There were eight evaluations (32%) of single domain-focused programs, two based in communities and six based in schools. Eight evaluations (28%) reported programs in two domains, one of these combined school and community, and seven of these combined school and family. Nine evaluations (36%) reported programs in three domains, seven combined school, family, and community, one combined family, church, and community, and one combined school, community, and workplace. Thus the total number reporting multiple-domain interventions was 17 (68%).
More than half (21, or 53%) of the excluded programs were in a single domain; about a quarter (10, or 25%) were in two domains, six (15%) were in three, and three (8%) were in four domains.
Representation of the School Setting in Positive Youth Development Programs
Across the possible settings in which effective, well-evaluated positive youth development programs were conducted, the school domain was by far the most widely represented, with 22 (88%) programs basing at least some of their components there. Sixsingle domain programs were based in schools, and 16 multiple-domain programs had a school component. The typical profile of a multiple-domain program that incorporated a school component used the school as a primary base of operations (e.g., for trainings conducted in classrooms), for strategic and consistent access to children, and for access to school resources (e.g., teachers trained to implement the intervention curriculum).
The finding for school domains was similar in excluded programs, with 32 (80%) having some school component.
Representation of the Family in Positive Youth Development Programs
Family domain programs were identified in one of two ways: if the program used some components based in the physical home setting, or if evaluators used other methods not necessarily in the home setting to involve the family or parents. No evaluations were identified of effective single domain programs operating solely in a family setting. However, among multiple-domain programs, the family component was widely represented. Overall, 15 (60%) of the effective programs used family or parent strategies. Among two and three-domain programs, almost all addressed some of their program strategies to the family or parents (seven of eight of the two-domain and eight of nine of the three-domain).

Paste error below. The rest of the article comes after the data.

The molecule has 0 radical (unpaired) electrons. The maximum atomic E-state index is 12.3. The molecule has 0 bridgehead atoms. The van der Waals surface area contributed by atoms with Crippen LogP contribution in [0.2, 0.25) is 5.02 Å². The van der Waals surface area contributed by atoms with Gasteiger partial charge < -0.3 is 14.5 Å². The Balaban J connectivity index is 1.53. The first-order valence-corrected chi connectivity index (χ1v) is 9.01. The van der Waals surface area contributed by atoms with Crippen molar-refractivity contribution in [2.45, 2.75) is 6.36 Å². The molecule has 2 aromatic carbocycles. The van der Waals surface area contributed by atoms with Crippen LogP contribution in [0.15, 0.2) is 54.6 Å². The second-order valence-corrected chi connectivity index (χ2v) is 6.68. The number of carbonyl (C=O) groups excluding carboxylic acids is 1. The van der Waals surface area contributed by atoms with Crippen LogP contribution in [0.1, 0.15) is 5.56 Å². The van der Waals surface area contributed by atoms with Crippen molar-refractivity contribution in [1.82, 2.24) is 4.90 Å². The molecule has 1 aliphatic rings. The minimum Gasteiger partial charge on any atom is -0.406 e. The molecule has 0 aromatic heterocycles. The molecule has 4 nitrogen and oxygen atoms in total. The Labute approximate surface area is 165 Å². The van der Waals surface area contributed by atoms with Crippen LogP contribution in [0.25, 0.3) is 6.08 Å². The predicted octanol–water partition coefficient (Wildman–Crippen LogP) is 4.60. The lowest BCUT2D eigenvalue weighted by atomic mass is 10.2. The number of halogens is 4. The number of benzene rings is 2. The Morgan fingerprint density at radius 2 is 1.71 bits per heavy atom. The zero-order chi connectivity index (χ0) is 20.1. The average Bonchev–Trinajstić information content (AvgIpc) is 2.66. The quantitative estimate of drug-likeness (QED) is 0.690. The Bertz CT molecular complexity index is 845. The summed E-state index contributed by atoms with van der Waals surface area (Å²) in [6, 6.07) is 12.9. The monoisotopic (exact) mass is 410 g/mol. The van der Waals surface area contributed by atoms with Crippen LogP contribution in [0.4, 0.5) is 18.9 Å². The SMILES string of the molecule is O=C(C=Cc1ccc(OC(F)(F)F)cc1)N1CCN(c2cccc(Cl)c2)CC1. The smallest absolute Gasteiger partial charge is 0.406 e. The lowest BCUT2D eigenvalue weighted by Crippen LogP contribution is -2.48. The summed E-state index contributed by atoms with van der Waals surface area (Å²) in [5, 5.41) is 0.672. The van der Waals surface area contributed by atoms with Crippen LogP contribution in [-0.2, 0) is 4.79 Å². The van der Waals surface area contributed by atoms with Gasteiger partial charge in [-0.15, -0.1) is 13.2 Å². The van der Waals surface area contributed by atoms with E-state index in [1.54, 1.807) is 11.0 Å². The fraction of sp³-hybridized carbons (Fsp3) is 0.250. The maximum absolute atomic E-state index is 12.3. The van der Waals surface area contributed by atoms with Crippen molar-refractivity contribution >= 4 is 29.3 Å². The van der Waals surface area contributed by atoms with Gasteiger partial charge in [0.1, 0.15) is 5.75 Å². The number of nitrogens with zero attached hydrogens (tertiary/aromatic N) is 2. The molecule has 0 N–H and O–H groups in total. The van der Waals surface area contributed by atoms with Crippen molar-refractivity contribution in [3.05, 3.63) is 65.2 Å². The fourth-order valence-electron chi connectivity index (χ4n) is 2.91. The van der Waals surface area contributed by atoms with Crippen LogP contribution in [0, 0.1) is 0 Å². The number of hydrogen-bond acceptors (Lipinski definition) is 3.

Only eight (20%) of excluded programs had a family component or operated in a family setting.
Representation of the Community in Positive Youth Development Programs
The community domain was represented in 12 (48%) programs. Two of these programs were based solely in the community, and only one of the two-domain interventions combined community and school strategies. All nine of the three-domain programs incorporated some community-based strategies. The profile of these multiple-domain programs indicated that the community was not typically a primary base of operations for most programs. They used the community's resources and physical opportunities to augment or enhance strategies based in the other domains (e.g., volunteering in the community as a way to practice new principles learned in the school domain). However, these programs were often based on program principles that stressed the importance of addressing community risk and/or protective factors as an integral part of producing successful youth positive youth development outcomes. Communities were incorporated either through using their social, economic, or physical resources, or targeting specific community risk factors, or attempting to influence community-level policies and practices. About half of these three-domain programs (Across Ages, Midwestern Prevention Project, Valued Youth Partnerships, Woodrock) emphasized the development of strategic relationships or partnerships with the community.
Half the excluded programs (20, or 50%) used some community component or operated in the community domain.